The Virtues of Play

In the late 1990s, Barnard College professor Mark Carnes was exasperated by the lack of energy in his classroom. "You were bored! I was bored!" he yelled at a student who said his class had been her favorite. "You could feel the boredom in the room!"

"Well, yes," the student responded. "But all classes are sorta boring. Yours was less boring than most."

This statement shook Dr. Carnes, inspiring him to create a new pedagogy in order to bring excitement back to the classroom. Introducing to the world rules for historical classroom roleplaying, he created the Reacting to the Past Consortium, a group that publishes history-based role-playing simulations for the classroom. These intricate games place students in charge of the class, fully immersing them in the written and oral arguments of the historical period as they battle for their character's cause. Reacting games allow students to debate, think, and act as though they themselves are immersed in a historical moment. Students challenge each other as if they were the individuals of the times, using the same texts that those bygone participants had at their disposal, battling with ideas informed by historical context, and improving personal skills left untouched by the standard lecture.

It is exceptionally challenging to learn history in retrospect. Reacting to the Past allows students the best possible glimpse at a time period and promotes viewing history through the same lens as those who came before us. It also promotes the development of personal character: if you are shy, quiet, or cowardly, these fictional games allow you for a few brief hours to lower your personal walls and be loud, brave, and perhaps even foolhardy. By allowing for the growth of critical thinking, teamwork, speaking, writing, and leadership skills, Reacting to the Past is more dynamic than the lecture format, and the Consortium argues that their games can teach students as much, if not more than a traditional lecture.

The vigorous debates, backroom deals, and backstabs that draw certain folks to the subject of history are now thrust directly into the lives of students. Humans are competitive by nature, and when effectively activated, this can drive some incredible learning. Dr. Carnes describes this as “subversive play,” igniting passions that are more than just academic stimuli and strike at core human desires.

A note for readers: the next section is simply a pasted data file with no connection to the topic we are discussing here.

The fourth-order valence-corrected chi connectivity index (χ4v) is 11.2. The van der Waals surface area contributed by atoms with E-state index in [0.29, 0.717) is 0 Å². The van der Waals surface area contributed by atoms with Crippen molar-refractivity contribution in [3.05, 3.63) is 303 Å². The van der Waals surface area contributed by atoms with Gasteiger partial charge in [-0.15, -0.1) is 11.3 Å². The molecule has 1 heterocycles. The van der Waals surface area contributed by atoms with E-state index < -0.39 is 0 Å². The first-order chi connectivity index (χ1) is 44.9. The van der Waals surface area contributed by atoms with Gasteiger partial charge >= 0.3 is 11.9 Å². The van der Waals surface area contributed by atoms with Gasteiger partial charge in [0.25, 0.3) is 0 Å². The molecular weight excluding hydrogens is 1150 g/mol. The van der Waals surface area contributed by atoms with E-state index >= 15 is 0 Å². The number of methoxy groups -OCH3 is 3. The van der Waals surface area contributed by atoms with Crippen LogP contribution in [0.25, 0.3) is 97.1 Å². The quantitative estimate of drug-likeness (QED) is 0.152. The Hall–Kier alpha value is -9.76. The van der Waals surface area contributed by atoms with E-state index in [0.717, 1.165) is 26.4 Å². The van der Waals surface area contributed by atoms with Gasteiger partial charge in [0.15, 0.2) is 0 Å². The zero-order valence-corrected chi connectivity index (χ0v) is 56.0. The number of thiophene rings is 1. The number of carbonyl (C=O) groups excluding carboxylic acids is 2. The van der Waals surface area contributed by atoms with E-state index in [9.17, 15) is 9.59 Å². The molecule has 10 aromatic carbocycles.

Students are also forced to shuck their worldview for a few brief hours a week to take on any number of alternate beliefs. This not only humanizes the historical figures, but makes their seemingly radical ideals come alive. Despite being inherently competitive, Reacting games allow for students to create lasting bonds and friendships.

Storytelling has always been a crucial component of the human experience; it is the backbone of who we are and part of what separates humans from other species. These games allow for the students not only to create stories, but to experience the creation of history right in their own classroom. The competitive elements cause students to remember the trials and tribulations of the games, ingraining the historical moments into their memory. While the typical lecture might have students continue the discussion for a week or so, the average Reacting to the Past game will have students talking about it semesters later.

The magic of both Reacting to the Past and other role-playing games is that they allow for the use of play to practice life skills in a high stakes—albeit, no risk—environment. Voice actor Liam O'Brien described it best when discussing the classic game, Dungeons and Dragons: “You can take risks in an arena where there aren't any real consequences and you can sort of work stuff out, have fun, be brave, be stupid, be selfish, be anything. It's the human experience built on a skeleton of dice.”

With all of the benefits that stem from role-playing games, it was inevitable that these pastimes would eventually be used for more than enjoyment. The American prison system has even adopted D&D in an effort to provide a recreational outlet and alternative rehabilitation for mental health issues. Teachers in early education are battling the “erosion of sustained reading” by introducing students to the literary classics through D&D-style adventures within the great book’s setting, and therapists are using it to help children cope with and overcome social issues by teaching children that actions have consequences and how to better handle social encounters. These same benefits are what have made the Reacting to the Past format so effective in universities.

The breakthrough of role-playing games as a tool to better the human experience is merely in its infancy, but from the kitchen table to the classroom, storytelling games are claiming their rightful place in society.